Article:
And Witt believed that JFK would recognize the black umbrella symbol and know that he was protesting, only his timing was a little off. As Witt testified, he couldn’t have picked a worse time or place to protest as the president was killed directly in front of him.

When asked who or what inspired him to hold such a protest, Witt explained that he couldn’t remember exactly who mentioned it but it was just office chatter in the company cafeteria, when it was casually said that the Kennedys viewed the umbrella as a symbol of their father’s failed pro-Nazi policies, a subject JFK wrote a book on – “Why England Slept.”

Where do you work? – a Congressman asked, and Witt said he worked for a Dallas insurance company just up the street from Dealey Plaza.

Then everyone went back to blaming the death of JFK on violent southern hatred of New England Yankee liberals.

But it wasn’t just a few violent southern rednecks who protested JFK, it was only Witt, who shared the feelings of fellow office employees at the Rio Grande building were not just insurance professionals, but also church officials and Army Intelligence officers, who also shared the building and the Rio Grande cafeteria.

And it wasn’t just JFK’s father whose policies Witt was protesting, it was JFK’s liberal policies towards Communism – Cuba and the Soviet Union in particular, that particularly irritated the southern conservatives, especially after the failed Bay of Pigs invasion of Cuba and the peaceful diplomatic solution to the Cuban Missile Crisis, without even mentioning the on-going back channel negotiations with Castro that, if known to the public at the time, would have provided the motive to violently harm him. At least that’s what Kennedy aide Arthur Schlesinger said when he learned of the details of the back channel JFK had opened with Castro via William Atwood at the UN.

Besides the Umbrella Man protesting Joe Kennedy’s policies in regard to Nazi Germany, the issue is also mentioned on the White House Oval Office tapes Kennedy recorded, when during the Cuban Missile Crisis, Air Force Chief of Staff Gen. Curtis LeMay has a heated conversation with the President.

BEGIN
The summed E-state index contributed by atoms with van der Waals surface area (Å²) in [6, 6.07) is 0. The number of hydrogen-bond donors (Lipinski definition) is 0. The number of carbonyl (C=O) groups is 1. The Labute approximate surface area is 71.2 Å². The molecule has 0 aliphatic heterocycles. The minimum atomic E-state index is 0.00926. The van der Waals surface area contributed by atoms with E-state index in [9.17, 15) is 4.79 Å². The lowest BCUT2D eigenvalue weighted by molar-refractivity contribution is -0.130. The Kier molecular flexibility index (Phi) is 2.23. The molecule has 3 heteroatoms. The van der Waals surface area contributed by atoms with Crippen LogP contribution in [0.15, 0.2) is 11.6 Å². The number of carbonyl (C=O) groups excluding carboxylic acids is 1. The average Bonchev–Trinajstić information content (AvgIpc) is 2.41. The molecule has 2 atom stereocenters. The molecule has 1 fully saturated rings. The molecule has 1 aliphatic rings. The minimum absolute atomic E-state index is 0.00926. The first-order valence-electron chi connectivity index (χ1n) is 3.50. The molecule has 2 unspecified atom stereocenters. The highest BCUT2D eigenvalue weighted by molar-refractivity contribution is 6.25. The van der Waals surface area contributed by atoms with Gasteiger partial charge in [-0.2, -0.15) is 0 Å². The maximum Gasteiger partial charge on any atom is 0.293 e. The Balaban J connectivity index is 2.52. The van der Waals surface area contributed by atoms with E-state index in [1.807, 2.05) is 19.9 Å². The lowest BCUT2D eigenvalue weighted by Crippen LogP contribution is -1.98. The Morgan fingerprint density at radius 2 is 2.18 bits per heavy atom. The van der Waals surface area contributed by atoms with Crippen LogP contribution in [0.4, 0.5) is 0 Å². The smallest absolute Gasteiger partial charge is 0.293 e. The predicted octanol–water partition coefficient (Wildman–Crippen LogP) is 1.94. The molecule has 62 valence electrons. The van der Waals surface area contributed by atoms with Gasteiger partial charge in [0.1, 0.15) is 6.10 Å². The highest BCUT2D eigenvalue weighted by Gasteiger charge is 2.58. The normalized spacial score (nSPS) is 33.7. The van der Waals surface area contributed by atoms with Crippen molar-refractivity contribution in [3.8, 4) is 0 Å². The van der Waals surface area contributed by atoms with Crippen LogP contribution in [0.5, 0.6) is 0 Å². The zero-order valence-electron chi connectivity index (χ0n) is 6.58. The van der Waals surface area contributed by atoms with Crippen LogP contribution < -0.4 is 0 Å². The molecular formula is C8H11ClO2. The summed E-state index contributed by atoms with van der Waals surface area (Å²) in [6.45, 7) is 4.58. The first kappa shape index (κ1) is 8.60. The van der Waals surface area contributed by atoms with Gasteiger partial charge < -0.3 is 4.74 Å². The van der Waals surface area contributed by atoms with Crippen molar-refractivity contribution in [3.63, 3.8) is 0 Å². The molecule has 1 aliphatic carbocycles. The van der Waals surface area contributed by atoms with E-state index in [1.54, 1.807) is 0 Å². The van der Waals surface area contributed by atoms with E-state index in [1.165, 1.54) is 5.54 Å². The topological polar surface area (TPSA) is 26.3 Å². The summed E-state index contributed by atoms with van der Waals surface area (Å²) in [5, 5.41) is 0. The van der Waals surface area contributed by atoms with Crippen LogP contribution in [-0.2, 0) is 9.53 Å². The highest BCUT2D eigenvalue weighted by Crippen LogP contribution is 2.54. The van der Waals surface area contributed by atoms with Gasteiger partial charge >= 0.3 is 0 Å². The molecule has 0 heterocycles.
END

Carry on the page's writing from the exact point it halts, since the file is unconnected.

LeMay and the Joint Chiefs of Staff were united in their urging the President to attack and invade Cuba to put the Soviet missiles out of action, but JFK saw that leading to a conventional war over Berlin that would escalate to a nuclear war quickly, something LeMay, as former commander of the Strategic Air Command, thought would be a good thing. Kennedy preferred a diplomatic solution and ordered a blockade instead.

When LeMay mumbled something, JFK asked, “What did you say?”

LeMay responded, “I said you are in a pretty bad fix, Mister President.”

In one of the Miller Center transcripts of the conversation it is inexplicitly determined to be unintelligible, but to others it is quite clear when Kennedy says scornfully to LeMay, “Well you’re in it with me.”

At one point in the conversation LeMay says, “It’s Munich all over again,” meaning rather than fight it out, JFK was adopting his father’s isolationist non-interventionist policies in regards to Cuba.

It’s Munich all over again.

Munich is the motive for the murder, except it wasn't Joe Kennedy's duplicity at Munich so much as JFK's back channel negotiations with Castro that was the basis for the presumed betrayal. 

Testimony of LEWIS Witt
Earrol Morris and Tink Thompson on the Umbrella Man:

Dave Ratclif posts Richard Sprague’s article and further analysis:

Russ Baker on the Umbrella Man:
NY Times’ Umbrella Man Exposed - WhoWhatWhy

JFK Umbrella Man—More Doubts - WhoWhatWhy